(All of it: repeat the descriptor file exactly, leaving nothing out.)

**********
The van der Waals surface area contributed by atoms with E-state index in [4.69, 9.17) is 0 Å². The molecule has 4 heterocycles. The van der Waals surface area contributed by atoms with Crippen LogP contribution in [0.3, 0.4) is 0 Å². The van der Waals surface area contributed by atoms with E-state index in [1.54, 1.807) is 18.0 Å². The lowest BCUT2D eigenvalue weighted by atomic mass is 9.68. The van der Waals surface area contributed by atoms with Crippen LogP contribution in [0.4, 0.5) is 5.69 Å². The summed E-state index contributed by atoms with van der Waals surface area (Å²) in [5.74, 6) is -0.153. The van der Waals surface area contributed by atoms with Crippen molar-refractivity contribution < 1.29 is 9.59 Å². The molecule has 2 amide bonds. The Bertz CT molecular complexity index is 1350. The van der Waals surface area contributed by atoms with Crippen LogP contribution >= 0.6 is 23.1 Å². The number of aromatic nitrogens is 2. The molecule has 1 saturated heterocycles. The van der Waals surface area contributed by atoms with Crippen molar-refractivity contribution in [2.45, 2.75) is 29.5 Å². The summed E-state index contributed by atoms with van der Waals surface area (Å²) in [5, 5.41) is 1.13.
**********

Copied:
The van der Waals surface area contributed by atoms with E-state index in [4.69, 9.17) is 0 Å². The molecule has 4 heterocycles. The van der Waals surface area contributed by atoms with Crippen LogP contribution in [0.3, 0.4) is 0 Å². The van der Waals surface area contributed by atoms with E-state index in [1.54, 1.807) is 18.0 Å². The lowest BCUT2D eigenvalue weighted by atomic mass is 9.68. The van der Waals surface area contributed by atoms with Crippen LogP contribution in [0.4, 0.5) is 5.69 Å². The summed E-state index contributed by atoms with van der Waals surface area (Å²) in [5.74, 6) is -0.153. The van der Waals surface area contributed by atoms with Crippen molar-refractivity contribution < 1.29 is 9.59 Å². The molecule has 2 amide bonds. The Bertz CT molecular complexity index is 1350. The van der Waals surface area contributed by atoms with Crippen LogP contribution >= 0.6 is 23.1 Å². The number of aromatic nitrogens is 2. The molecule has 1 saturated heterocycles. The van der Waals surface area contributed by atoms with Crippen molar-refractivity contribution in [2.45, 2.75) is 29.5 Å². The summed E-state index contributed by atoms with van der Waals surface area (Å²) in [5, 5.41) is 1.13.